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I sometimes play a certain computer role-playing game (RPG). In this game, my character (whom I might name after myself but who does not otherwise resemble me) fights mythological creatures and collects handy items. In the end, I aim to have my character retrieve a powerful treasure from the place where it is kept.

If I choose, my character can choose to worship one of 18 available "gods". If my character kneels at an altar, prays to it, or sacrifices creatures, then the "god" I choose might give my character special abilities or better items.

  1. I wonder if I may cause my character to worship a "god" while playing this computer game. What do you suspect is the answer?

  2. What if I modify the source code of the game and rename all the "gods" to "Hashem"?

CYLOR.

You may answer using logic. But please base your logic on rabbinic sources you've read or heard from. And please cite your sources.

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Note: I have already tried various Google searches, such as [ halacha computer | video game idol | deity | zara | zarah ]. None have helped. –  unforgettableid Apr 19 '13 at 20:26
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Interesting question. Some related cases that may have rulings: violent video games, reading about idolatry, acting out idolatry in a play. –  Isaac Moses Apr 19 '13 at 20:34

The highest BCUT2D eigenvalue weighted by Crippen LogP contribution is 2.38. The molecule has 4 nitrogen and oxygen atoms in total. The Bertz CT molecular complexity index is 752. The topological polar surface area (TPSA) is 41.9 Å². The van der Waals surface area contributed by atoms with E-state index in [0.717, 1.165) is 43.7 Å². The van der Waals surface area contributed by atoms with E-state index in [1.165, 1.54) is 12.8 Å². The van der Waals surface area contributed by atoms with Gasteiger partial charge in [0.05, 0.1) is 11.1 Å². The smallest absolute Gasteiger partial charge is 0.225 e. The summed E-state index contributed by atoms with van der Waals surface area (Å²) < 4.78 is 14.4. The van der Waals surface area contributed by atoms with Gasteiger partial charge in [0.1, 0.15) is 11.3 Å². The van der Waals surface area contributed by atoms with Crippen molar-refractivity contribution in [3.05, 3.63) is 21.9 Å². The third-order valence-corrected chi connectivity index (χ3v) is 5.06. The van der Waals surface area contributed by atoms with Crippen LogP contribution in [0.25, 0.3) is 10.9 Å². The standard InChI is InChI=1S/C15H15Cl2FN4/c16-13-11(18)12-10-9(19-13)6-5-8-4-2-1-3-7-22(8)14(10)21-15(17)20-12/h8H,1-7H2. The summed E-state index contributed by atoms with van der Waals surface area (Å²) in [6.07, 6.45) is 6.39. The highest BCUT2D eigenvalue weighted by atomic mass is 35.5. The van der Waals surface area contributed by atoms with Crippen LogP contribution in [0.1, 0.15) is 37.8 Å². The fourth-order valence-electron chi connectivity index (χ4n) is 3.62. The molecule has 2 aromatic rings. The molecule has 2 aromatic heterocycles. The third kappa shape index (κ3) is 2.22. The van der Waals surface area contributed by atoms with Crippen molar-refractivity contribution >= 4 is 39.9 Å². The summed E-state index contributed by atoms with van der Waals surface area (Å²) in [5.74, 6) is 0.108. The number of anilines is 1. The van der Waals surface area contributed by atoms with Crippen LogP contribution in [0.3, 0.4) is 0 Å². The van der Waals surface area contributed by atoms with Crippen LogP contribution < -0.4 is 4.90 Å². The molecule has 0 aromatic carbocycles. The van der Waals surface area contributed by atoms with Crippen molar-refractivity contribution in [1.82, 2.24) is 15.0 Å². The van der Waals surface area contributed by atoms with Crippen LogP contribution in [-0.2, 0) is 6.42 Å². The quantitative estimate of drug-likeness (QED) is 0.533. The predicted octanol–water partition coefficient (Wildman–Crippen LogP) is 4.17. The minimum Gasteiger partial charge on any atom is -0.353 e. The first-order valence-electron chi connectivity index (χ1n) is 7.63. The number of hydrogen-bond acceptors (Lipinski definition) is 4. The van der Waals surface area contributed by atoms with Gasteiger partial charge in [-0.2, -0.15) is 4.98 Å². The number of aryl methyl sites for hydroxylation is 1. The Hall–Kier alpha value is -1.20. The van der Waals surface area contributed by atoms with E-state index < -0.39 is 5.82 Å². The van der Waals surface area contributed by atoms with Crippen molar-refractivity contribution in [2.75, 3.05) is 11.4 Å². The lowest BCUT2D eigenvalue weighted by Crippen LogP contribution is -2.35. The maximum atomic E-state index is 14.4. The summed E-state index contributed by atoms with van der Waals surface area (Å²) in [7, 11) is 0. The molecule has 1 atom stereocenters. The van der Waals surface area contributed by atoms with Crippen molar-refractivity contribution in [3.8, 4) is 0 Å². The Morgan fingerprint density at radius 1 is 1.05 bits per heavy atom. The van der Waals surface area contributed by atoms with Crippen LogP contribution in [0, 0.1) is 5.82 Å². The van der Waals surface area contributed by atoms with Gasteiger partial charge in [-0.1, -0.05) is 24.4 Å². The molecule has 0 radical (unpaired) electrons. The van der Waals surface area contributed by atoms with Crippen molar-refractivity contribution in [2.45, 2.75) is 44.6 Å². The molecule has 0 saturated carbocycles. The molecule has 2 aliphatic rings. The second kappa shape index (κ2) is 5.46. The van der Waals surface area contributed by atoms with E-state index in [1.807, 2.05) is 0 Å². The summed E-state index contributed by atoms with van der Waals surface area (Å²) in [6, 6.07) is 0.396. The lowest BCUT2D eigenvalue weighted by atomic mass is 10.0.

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Just to be precise: when you play this game you are controlling a character and it does this "worship", and also this character is not a direct representation of you (though you control its decisions). Right? As opposed to a game where you're "playing yourself", i.e. the character's abilities are based on your physical attributes etc. –  Monica Cellio Apr 19 '13 at 22:33
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@MonicaCellio: In the game, I do not play myself: I play a fictional character, such as a warrior or an archer. But when the game asks me to name the character, I might enter my real name: this makes the game assign a sensible filename to my saved game data file. –  unforgettableid Apr 19 '13 at 23:03
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@sam, If you can point to a source that addresses violent games, that may indeed be very useful toward addressing this question. It seems to me, though, that one may distinguish between simulated killing and simulated worship. Given that worship is largely an act of the mind ("'avoda shebeleiv"), simulated worship could be considered to have a much stronger association with actual worship than simulated killing has with actual killing. –  Isaac Moses Apr 21 '13 at 6:06

3 Answers 3

up vote 6 down vote accepted

I asked my local Orthodox rabbi: the (Chareidi) morah d'asrah of a mid-sized Orthodox shul in a North American city of about three million people. He prefers that I not specify his name here. He told me:

  1. It's crucial not to let your character do anything in the game that smacks of idolatry, such as praying to the virtual "gods" in the game. Playing the game in general is like playing with fire. Perhaps the game was created by pagans.

  2. As for the second question: Don't bring Hashem into this.

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Does this mean I need to cancel my weekly D&D group? –  yoel May 30 '13 at 3:01
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@yoel: I'd be intrigued to find out your rabbi's answer. It would be great if you could please create a separate question and attach his answer. –  unforgettableid May 30 '13 at 3:19
    
To be honest, I don't really want to ask the shaila. :/ –  yoel May 30 '13 at 5:00
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@yoel: A) Please see the answer to "I suspect I must do something, but don't want to. Must I check into the halacha?". Does it make sense here too? B) Also, mind to please upvote that question? :) –  tealhill May 30 '13 at 22:43